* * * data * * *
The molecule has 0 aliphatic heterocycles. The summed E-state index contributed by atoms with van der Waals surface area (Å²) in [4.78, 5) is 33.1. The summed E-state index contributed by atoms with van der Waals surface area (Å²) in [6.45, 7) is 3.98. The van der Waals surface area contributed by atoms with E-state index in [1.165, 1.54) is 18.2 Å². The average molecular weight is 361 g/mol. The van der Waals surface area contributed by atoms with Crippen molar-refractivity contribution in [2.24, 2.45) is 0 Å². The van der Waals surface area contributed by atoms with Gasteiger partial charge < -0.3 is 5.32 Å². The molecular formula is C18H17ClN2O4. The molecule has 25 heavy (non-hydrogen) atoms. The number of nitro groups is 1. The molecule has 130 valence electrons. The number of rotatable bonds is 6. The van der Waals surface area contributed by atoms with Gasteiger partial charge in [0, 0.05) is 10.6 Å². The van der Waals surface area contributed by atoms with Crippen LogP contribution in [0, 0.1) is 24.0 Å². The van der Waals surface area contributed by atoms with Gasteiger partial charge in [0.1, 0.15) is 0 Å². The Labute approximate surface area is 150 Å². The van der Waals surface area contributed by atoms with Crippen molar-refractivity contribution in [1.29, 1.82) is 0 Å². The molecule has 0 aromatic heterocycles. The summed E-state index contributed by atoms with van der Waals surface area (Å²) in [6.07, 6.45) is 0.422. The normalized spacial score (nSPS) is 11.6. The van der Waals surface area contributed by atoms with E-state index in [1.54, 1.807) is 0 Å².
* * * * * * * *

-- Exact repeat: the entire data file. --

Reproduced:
The molecule has 0 aliphatic heterocycles. The summed E-state index contributed by atoms with van der Waals surface area (Å²) in [4.78, 5) is 33.1. The summed E-state index contributed by atoms with van der Waals surface area (Å²) in [6.45, 7) is 3.98. The van der Waals surface area contributed by atoms with E-state index in [1.165, 1.54) is 18.2 Å². The average molecular weight is 361 g/mol. The van der Waals surface area contributed by atoms with Crippen molar-refractivity contribution in [2.24, 2.45) is 0 Å². The van der Waals surface area contributed by atoms with Gasteiger partial charge < -0.3 is 5.32 Å². The molecular formula is C18H17ClN2O4. The molecule has 25 heavy (non-hydrogen) atoms. The number of nitro groups is 1. The molecule has 130 valence electrons. The number of rotatable bonds is 6. The van der Waals surface area contributed by atoms with Gasteiger partial charge in [0, 0.05) is 10.6 Å². The van der Waals surface area contributed by atoms with Crippen LogP contribution in [0, 0.1) is 24.0 Å². The van der Waals surface area contributed by atoms with Gasteiger partial charge in [0.1, 0.15) is 0 Å². The Labute approximate surface area is 150 Å². The van der Waals surface area contributed by atoms with Crippen molar-refractivity contribution in [1.29, 1.82) is 0 Å². The molecule has 0 aromatic heterocycles. The summed E-state index contributed by atoms with van der Waals surface area (Å²) in [6.07, 6.45) is 0.422. The normalized spacial score (nSPS) is 11.6. The van der Waals surface area contributed by atoms with E-state index in [1.54, 1.807) is 0 Å².